As for GDP growth, the 5.5% target set by the Beijing authorities for this year will become difficult to achieve. The International Monetary Fund (IMF) now expects 4.4% for the People’s Republic. Unprecedented situation for decades, the gap between the growth of China and that of the United States (3.7% according to the IMF) is narrowing.

This competition between the two economic giants is found between their currencies. In less than a month, the dollar has appreciated by almost 7% against the yuan (see graph).




But unlike the dollar, the yuan, the only currency emanating from a world economic leader (even the course of the ruble until the application of Western sanctions depended on the foreign exchange market) which exercises capital controls, sees its value fixed by the central bank of China (PBOC). In other words, any holder of the Chinese currency is threatened with a sharp devaluation and the inability to freely use the currency for payments if Beijing chooses. In addition, China is the second largest foreign holder after Japan of US debt, with an amount of 1.054 billion dollars in February, according to the US Treasury.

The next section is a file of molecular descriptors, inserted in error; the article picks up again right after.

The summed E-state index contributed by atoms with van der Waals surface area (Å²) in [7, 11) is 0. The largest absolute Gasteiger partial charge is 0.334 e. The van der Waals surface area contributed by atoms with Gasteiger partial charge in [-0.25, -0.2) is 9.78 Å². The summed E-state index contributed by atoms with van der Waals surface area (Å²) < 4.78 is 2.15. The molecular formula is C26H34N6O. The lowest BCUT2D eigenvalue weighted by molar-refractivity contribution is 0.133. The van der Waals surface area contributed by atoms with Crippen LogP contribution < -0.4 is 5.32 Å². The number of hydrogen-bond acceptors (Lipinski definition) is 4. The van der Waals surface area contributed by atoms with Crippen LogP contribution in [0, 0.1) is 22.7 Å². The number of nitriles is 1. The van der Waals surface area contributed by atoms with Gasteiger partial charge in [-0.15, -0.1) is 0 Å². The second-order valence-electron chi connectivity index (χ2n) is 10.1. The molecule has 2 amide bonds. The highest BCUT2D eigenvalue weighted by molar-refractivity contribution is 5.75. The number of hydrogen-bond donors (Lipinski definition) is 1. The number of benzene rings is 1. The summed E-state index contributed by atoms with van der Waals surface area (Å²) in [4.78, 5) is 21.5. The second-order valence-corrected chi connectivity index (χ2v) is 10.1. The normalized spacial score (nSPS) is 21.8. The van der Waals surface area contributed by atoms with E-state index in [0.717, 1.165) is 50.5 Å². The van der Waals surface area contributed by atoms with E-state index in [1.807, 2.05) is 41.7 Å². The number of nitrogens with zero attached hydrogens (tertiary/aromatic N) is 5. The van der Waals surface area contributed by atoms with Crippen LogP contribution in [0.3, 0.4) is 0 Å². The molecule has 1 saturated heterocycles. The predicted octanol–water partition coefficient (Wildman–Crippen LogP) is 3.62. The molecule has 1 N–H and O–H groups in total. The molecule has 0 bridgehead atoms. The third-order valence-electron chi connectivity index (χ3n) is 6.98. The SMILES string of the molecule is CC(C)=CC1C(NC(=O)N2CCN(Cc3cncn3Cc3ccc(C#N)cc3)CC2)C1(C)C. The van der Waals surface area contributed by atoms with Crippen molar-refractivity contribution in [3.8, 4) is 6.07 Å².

China, a marginal share in international payments

In the wake of the sanctions imposed on Russia, the willingness of some countries to use the yuan to settle international contracts has increased. According to the latest data from the now famous company Swift (Society for Worldwide Interbank Financial Telecommunications), the share of payments in Chinese currency had reached a new record in January with 3.2% of global payments. However, even if these transactions have progressed, they remain very far from those in dollars (some 40%), in euros (36.5%) or even in pounds sterling (6.3%).

Far from being penalized by the “dedollarization” of the world economy, the king dollar could even come out stronger in 2022.